They faced charges of assault and battery with a dangerous weapon and armed robbery, court records show. James was acquitted but fired from the department in 1991. He later got his job back when the department didn't allow him to question an individual during a disciplinary hearing, court records show.
Prescott Thompson, her grandfather, who has since died, lost an eye in 1971 when a car battery exploded inside a police garage where he had taken his cruiser for repairs. He went on disability for five years before accepting a retirement package in 1976, according to The Boston Globe.
He sought a reinstatement in 1986, but the police commissioner rejected the request. Thompson later sued for discrimination based on race and his handicap and lost, the Globe reported.
Her uncle, Preston Thompson, joined the department in 1979 and spent the bulk of his career as a patrol officer. In 1993, as a result of work-related injuries, Thompson requested a transfer to headquarters and became a dispatcher. He went on leave in January 2001.
Six months later, Thompson tested positive for cocaine in two department-required drug tests, according to court records.
He denied using cocaine after the first test, conducted with a hair sample, and claimed after the second positive result that the drug-testing process produced false positives among African-Americans, according to court records.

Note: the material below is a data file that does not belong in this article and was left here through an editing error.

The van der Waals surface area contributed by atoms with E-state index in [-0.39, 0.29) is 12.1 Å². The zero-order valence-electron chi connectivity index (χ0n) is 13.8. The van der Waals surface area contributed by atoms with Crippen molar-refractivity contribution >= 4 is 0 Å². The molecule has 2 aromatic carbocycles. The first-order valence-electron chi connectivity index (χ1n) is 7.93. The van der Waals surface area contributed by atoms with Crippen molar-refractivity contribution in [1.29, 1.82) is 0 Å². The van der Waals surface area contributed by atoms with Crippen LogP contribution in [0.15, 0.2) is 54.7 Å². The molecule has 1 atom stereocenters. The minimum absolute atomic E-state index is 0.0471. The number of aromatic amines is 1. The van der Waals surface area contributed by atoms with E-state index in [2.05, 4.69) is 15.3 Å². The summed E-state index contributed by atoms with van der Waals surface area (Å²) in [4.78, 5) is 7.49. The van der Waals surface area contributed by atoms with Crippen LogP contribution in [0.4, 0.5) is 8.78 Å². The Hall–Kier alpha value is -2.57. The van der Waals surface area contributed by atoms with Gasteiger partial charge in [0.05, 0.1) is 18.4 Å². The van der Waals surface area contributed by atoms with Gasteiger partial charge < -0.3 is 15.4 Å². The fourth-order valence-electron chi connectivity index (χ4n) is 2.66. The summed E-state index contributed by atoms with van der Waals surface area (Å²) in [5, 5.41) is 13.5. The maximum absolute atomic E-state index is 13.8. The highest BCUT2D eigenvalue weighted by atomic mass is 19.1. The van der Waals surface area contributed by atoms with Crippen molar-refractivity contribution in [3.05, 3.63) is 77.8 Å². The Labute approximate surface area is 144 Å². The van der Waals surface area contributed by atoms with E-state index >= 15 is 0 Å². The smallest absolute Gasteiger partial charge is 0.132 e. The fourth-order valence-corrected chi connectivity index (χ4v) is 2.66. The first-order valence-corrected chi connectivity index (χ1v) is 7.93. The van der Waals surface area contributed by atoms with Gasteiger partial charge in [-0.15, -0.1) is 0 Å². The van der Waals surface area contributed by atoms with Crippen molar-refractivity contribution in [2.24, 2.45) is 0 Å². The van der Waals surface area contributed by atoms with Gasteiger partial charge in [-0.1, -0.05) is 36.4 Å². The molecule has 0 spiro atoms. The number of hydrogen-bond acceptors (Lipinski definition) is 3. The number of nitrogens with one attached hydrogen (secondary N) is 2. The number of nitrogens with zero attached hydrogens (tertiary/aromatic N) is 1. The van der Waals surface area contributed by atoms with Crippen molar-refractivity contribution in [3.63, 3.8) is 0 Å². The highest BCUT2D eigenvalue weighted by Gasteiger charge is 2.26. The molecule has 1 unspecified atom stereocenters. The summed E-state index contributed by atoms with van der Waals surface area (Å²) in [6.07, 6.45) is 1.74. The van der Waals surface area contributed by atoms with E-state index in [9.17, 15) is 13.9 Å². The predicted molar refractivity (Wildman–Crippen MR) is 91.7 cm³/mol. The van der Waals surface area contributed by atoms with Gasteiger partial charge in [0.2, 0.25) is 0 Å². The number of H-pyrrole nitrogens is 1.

Thompson declined to sign a settlement agreement and accept a suspension, and he was discharged, according to court records. Prior to the positive tests, he had no discipline record. He appealed the termination, but a judge upheld the decision. He ultimately qualified for a disability retirement because of the injuries, court records show.
Another uncle, Richard Miller, sued the Massachusetts State Police after being fired. In that case, a federal jury awarded Miller $212,000 for back pay as part of a racial discrimination lawsuit. A federal judge later ruled in a separate proceeding that the agency didn't have to reinstate Miller, the Globe reported.